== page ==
The cronyism of Brussels has reared its ugly head yet again in its latest war…on cheese! The EU plans to ban US cheese makers from using what they consider to be specifically European names. Cheese makers in rural Wisconsin have kicked up a fuss about the authoritarian control the EU wants to apply to their thriving cheese industry.
The EU has made the argument that names such as feta, parmesan, gorgonzola and fontina are ‘geographical indicators’ linked to specific European regions. Subsequently, Americans should not be allowed to use such names for their cheeses, even if they’re made in the same way. The EU says parmesan cheese should only come from Parma, while feta cheese should only come from Greece (even though feta isn’t a place). It’s outrageous that the EU would try and greedily draw back products which have become popular in other countries.
Of course the EU is unsympathetic to the concerns of these cheese makers – their only aim is wield as much power as possible over Member States, as well as other countries. This is just part of their ongoing federal publicity campaign – costing us millions of pounds a year – in order to shove their European ideology on others.
The American use of these cheese names has not affected the European cheese industry, so any attempt to ban them in this way amounts to senseless and childish behaviour and a huge waste of our money. Sovereign nation states should decide for themselves if they want to protect their products, not the EU. Back in 2007, a North Yorkshire food producer encountered similar battles with the EU over its feta cheese. This is one more reason why Britain needs to leave the EU, so that these kinds of decisions aren’t made for us by unelected Eurocrats in Brussels.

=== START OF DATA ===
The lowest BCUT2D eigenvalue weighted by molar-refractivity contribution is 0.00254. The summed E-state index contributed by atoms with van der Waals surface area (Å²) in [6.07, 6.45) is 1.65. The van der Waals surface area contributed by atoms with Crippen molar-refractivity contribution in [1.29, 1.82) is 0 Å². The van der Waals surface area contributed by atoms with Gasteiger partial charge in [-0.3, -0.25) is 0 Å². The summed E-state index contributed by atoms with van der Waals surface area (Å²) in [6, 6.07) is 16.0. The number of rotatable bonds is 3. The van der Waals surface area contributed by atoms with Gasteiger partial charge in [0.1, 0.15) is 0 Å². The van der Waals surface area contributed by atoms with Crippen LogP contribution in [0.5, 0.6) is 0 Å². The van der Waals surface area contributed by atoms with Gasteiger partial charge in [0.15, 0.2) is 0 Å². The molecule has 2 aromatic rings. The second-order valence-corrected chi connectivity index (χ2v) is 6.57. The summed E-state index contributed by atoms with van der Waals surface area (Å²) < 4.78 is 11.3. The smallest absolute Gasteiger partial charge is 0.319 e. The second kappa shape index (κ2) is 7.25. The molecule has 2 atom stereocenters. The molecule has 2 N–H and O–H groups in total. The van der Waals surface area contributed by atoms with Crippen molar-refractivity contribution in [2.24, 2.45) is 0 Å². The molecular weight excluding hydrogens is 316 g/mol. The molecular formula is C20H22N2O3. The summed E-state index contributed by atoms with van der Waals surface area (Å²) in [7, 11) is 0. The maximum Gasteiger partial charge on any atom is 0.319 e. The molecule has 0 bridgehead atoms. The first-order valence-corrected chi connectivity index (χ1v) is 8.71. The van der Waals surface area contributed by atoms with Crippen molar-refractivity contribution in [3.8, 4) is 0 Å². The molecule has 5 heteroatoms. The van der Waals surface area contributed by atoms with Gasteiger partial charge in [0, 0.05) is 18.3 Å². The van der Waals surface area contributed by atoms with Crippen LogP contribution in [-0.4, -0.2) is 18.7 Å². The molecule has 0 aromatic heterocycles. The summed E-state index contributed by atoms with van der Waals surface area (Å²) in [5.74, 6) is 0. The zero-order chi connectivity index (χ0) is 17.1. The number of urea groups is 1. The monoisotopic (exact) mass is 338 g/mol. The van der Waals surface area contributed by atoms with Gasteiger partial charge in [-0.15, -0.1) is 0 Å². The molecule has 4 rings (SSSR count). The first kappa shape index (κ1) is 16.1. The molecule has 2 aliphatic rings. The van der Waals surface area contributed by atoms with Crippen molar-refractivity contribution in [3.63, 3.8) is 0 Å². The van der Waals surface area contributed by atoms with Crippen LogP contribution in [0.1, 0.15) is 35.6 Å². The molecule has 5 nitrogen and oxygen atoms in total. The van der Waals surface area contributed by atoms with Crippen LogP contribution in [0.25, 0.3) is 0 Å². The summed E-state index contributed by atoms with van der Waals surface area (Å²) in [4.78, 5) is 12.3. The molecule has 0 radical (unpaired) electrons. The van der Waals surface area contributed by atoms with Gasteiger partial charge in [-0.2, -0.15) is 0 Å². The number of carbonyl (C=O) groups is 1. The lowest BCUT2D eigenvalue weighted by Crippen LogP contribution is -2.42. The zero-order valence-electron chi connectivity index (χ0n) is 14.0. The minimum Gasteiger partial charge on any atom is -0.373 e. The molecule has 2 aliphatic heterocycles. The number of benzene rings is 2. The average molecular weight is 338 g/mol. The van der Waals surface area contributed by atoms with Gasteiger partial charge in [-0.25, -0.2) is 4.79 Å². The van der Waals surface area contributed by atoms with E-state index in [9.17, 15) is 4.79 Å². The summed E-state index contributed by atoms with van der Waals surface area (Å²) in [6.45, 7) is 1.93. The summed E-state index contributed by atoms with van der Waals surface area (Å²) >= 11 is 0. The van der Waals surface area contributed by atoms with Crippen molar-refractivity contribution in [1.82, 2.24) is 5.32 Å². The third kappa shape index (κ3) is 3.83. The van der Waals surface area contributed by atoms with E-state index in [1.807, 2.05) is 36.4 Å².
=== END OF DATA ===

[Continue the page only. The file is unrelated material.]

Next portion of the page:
These are not minor concerns – the names of cheeses, which people are familiar with and can trust, are essential to their market value. The EU has already closed some foreign markets due to ‘imposter cheeses’. American cheese makers are prohibited from selling Parmesan in South Korea, for example, unless it is re-branded. But what a ridiculous and patronising sentiment this is; that such cheeses are ‘imposters’ simply because they are not made in Europe.
Soon the EU will try and protect anything it deems to be exclusively ‘European’, including certain meats. Let’s not forget the double standards at play here: it was the Europeans who brought such products into the US in the first place! The EU should be a bit more grateful to the US for making these cheeses so popular.
This is not the first time the EU has imposed its will on other countries. Other names are protected under EU legislation, including French champagne, Scotch and Irish whisky, Parma ham, cognac and sherry. Similarly, under the Canadian agreement, new feta cheeses manufactured in Canada can only be marketed as feta-style.
Abby Morgan, a Pennsylvania cheese maker, remarked, “It’s so absurd it sounds like a Monty Python sketch”, as she imagined EU bureaucrats scrutinising US cheese labels. We at Get Britain Out couldn’t agree more: the whole thing is a joke and stinks almost as much as the EU.
Sam Woolfe, Research Executive